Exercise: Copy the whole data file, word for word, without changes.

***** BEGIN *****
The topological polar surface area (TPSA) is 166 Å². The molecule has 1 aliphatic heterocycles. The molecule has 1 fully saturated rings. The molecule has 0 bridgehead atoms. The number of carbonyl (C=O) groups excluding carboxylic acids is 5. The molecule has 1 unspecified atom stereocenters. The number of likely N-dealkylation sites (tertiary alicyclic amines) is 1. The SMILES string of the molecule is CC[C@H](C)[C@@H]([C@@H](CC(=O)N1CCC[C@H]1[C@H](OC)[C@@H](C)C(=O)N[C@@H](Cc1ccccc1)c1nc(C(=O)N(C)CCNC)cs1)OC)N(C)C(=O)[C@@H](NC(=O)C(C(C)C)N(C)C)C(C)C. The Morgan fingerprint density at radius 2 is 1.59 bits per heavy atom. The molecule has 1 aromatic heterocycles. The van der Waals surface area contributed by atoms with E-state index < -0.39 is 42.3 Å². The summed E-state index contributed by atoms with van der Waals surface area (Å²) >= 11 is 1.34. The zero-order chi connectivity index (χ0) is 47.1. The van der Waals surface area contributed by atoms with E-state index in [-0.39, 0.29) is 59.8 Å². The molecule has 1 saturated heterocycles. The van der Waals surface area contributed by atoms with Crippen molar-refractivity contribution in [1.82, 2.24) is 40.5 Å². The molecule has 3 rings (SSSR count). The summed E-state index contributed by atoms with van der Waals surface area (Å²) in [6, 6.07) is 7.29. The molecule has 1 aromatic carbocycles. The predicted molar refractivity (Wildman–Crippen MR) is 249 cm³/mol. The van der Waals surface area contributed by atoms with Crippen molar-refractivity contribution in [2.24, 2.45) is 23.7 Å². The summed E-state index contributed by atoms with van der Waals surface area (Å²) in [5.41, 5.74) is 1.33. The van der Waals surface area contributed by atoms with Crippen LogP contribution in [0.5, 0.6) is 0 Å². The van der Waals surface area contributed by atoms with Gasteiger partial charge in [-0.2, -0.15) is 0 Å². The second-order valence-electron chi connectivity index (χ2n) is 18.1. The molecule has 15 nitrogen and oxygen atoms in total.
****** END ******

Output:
The topological polar surface area (TPSA) is 166 Å². The molecule has 1 aliphatic heterocycles. The molecule has 1 fully saturated rings. The molecule has 0 bridgehead atoms. The number of carbonyl (C=O) groups excluding carboxylic acids is 5. The molecule has 1 unspecified atom stereocenters. The number of likely N-dealkylation sites (tertiary alicyclic amines) is 1. The SMILES string of the molecule is CC[C@H](C)[C@@H]([C@@H](CC(=O)N1CCC[C@H]1[C@H](OC)[C@@H](C)C(=O)N[C@@H](Cc1ccccc1)c1nc(C(=O)N(C)CCNC)cs1)OC)N(C)C(=O)[C@@H](NC(=O)C(C(C)C)N(C)C)C(C)C. The Morgan fingerprint density at radius 2 is 1.59 bits per heavy atom. The molecule has 1 aromatic heterocycles. The van der Waals surface area contributed by atoms with E-state index < -0.39 is 42.3 Å². The summed E-state index contributed by atoms with van der Waals surface area (Å²) >= 11 is 1.34. The zero-order chi connectivity index (χ0) is 47.1. The van der Waals surface area contributed by atoms with E-state index in [-0.39, 0.29) is 59.8 Å². The molecule has 1 saturated heterocycles. The van der Waals surface area contributed by atoms with Crippen molar-refractivity contribution in [1.82, 2.24) is 40.5 Å². The molecule has 3 rings (SSSR count). The summed E-state index contributed by atoms with van der Waals surface area (Å²) in [6, 6.07) is 7.29. The molecule has 1 aromatic carbocycles. The predicted molar refractivity (Wildman–Crippen MR) is 249 cm³/mol. The van der Waals surface area contributed by atoms with Crippen molar-refractivity contribution in [2.24, 2.45) is 23.7 Å². The summed E-state index contributed by atoms with van der Waals surface area (Å²) in [5.41, 5.74) is 1.33. The van der Waals surface area contributed by atoms with Crippen LogP contribution in [0.5, 0.6) is 0 Å². The van der Waals surface area contributed by atoms with Gasteiger partial charge in [-0.2, -0.15) is 0 Å². The second-order valence-electron chi connectivity index (χ2n) is 18.1. The molecule has 15 nitrogen and oxygen atoms in total.